Schutt's otherwise entertaining account is let down by a somewhat sensationalist conclusionby Chris Tilbury / February 16, 2017 / Leave a comment
Eat Me: A Natural and Unnatural History of Cannibalism by Bill Schutt (Profile, £14.99)
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In 2003, the American Film Institute polled its members to find the 50 greatest screen villains. Hannibal Lecter was number one. Anthony Hopkins’s performance as a psychopathic cannibal is seared in our minds—and popularised Thomas Harris’s trilogy of novels. It also turned the taboo subject of humans eating humans into a fascinating, if gruesome, topic of discussion.
Bill Schutt’s new book, Eat Me, attempts to understand how cannibalism fits into the world around us, to work out where it came from and why it began.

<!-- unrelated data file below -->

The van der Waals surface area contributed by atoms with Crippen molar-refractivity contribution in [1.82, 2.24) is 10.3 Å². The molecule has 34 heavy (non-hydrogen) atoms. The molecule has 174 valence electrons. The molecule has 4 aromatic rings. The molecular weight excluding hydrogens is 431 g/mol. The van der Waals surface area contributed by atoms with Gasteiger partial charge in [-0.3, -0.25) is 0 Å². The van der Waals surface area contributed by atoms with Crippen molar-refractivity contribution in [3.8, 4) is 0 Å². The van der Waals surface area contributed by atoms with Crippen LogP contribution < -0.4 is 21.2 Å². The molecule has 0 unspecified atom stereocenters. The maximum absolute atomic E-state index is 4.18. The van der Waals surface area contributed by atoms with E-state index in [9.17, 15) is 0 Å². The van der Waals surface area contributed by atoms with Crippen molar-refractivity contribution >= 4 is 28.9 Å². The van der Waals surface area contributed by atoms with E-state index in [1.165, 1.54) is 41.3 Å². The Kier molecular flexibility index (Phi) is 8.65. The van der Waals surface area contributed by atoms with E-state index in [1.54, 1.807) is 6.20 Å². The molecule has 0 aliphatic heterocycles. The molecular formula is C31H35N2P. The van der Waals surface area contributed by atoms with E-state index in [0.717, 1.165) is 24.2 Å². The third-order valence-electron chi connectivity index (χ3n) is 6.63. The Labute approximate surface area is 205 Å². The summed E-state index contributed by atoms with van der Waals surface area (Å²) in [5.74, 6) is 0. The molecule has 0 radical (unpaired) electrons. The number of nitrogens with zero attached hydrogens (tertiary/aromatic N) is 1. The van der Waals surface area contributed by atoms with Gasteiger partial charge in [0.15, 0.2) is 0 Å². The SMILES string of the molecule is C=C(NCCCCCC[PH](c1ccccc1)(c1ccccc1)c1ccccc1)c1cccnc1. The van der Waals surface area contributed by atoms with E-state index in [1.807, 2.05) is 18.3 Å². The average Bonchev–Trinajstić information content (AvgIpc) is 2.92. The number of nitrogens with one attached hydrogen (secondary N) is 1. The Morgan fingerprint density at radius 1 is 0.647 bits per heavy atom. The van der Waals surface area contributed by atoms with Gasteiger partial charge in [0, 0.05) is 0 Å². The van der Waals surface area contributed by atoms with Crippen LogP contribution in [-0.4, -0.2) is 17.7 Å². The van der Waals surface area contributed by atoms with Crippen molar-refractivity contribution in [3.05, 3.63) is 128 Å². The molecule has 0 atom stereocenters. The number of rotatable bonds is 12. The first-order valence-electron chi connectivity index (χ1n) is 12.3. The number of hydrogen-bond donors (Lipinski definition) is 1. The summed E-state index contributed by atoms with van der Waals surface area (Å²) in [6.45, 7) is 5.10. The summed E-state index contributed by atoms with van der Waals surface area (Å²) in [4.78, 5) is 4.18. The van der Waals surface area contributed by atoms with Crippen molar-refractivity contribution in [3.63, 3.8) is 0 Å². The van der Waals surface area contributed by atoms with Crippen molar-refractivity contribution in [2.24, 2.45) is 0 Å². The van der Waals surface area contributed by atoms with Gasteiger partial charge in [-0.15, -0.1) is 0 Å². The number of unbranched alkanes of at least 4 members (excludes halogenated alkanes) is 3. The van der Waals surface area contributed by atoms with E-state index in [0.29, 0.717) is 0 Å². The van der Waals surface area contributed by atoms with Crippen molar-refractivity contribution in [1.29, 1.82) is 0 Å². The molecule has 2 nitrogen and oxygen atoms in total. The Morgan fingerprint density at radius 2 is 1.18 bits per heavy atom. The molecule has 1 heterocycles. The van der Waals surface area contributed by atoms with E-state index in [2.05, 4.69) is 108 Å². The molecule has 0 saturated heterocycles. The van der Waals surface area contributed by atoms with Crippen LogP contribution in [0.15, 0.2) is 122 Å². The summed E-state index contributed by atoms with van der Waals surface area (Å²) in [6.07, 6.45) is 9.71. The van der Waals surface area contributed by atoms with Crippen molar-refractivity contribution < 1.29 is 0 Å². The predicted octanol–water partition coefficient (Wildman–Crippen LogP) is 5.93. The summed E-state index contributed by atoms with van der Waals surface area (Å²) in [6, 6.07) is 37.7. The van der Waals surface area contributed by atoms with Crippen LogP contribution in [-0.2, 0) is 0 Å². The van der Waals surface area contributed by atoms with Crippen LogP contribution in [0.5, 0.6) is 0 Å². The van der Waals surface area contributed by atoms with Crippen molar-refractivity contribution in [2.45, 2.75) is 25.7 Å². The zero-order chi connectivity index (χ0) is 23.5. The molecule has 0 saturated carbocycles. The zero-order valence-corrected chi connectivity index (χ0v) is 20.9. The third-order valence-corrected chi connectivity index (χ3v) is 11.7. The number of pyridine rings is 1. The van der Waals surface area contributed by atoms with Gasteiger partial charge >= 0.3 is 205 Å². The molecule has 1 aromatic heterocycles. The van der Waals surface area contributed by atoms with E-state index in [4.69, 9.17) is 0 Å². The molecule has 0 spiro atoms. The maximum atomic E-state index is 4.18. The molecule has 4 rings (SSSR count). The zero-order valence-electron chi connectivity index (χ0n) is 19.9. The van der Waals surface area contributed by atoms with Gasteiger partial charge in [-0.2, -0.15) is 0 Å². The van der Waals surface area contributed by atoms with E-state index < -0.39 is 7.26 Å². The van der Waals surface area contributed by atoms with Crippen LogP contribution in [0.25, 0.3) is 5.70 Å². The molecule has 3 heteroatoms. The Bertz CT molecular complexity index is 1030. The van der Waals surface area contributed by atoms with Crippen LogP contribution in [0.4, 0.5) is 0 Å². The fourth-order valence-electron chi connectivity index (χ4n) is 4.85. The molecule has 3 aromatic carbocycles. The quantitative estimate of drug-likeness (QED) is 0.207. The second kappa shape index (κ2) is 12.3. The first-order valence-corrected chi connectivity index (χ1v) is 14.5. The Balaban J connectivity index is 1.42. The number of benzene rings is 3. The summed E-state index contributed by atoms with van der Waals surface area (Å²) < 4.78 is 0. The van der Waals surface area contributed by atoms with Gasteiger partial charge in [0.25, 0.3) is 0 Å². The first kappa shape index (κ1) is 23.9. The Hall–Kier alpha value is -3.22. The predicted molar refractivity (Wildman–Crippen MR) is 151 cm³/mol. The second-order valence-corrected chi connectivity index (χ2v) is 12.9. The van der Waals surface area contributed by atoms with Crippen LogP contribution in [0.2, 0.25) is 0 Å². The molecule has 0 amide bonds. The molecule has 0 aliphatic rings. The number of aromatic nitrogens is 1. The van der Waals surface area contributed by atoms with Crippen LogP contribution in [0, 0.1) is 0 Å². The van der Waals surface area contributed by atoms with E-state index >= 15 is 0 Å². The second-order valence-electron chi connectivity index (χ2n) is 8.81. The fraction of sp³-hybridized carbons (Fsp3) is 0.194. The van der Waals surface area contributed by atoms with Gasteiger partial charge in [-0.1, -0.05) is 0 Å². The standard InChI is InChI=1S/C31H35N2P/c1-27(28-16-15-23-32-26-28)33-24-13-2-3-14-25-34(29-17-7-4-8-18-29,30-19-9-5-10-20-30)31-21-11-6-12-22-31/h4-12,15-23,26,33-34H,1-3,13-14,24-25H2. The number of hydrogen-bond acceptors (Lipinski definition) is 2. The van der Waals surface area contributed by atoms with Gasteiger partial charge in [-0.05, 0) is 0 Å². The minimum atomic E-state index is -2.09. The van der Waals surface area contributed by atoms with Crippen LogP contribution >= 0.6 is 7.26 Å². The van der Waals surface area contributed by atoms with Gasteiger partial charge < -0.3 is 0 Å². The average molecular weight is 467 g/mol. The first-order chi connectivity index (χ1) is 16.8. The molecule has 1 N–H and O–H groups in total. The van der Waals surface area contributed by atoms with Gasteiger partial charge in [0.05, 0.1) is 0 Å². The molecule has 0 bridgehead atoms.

A research fellow at the American Museum of Natural History, Schutt is primarily interested in cannibalism among animals—covered in the opening chapters. Sand Tiger Sharks, one of the few shark species not to lay eggs, eat their siblings in their mother’s oviducts until the greediest shark has no rivals.
Schutt explores cannibalism among humans, charting its history from our Neanderthal relatives—whose remains show the same humanoid teeth marks as those found on animal bones from the same period—to the modern era where we find out that ground mummified remains were still on sale for medicinal purposes in Germany in 1908. This quirk has been attributed to a mistranslation of the word mumia—meaning both dried corpses and a tar-like adhesive substance. But human organs were still a delicacy in China until the 1960s.
While Eat Me is entertaining and enlightening on the story of this once unspeakable subject, Schutt is let down by a somewhat sensationalist conclusion that global warming may play a part in increasing incidences of so-called survival cannibalism—I guess only time will tell.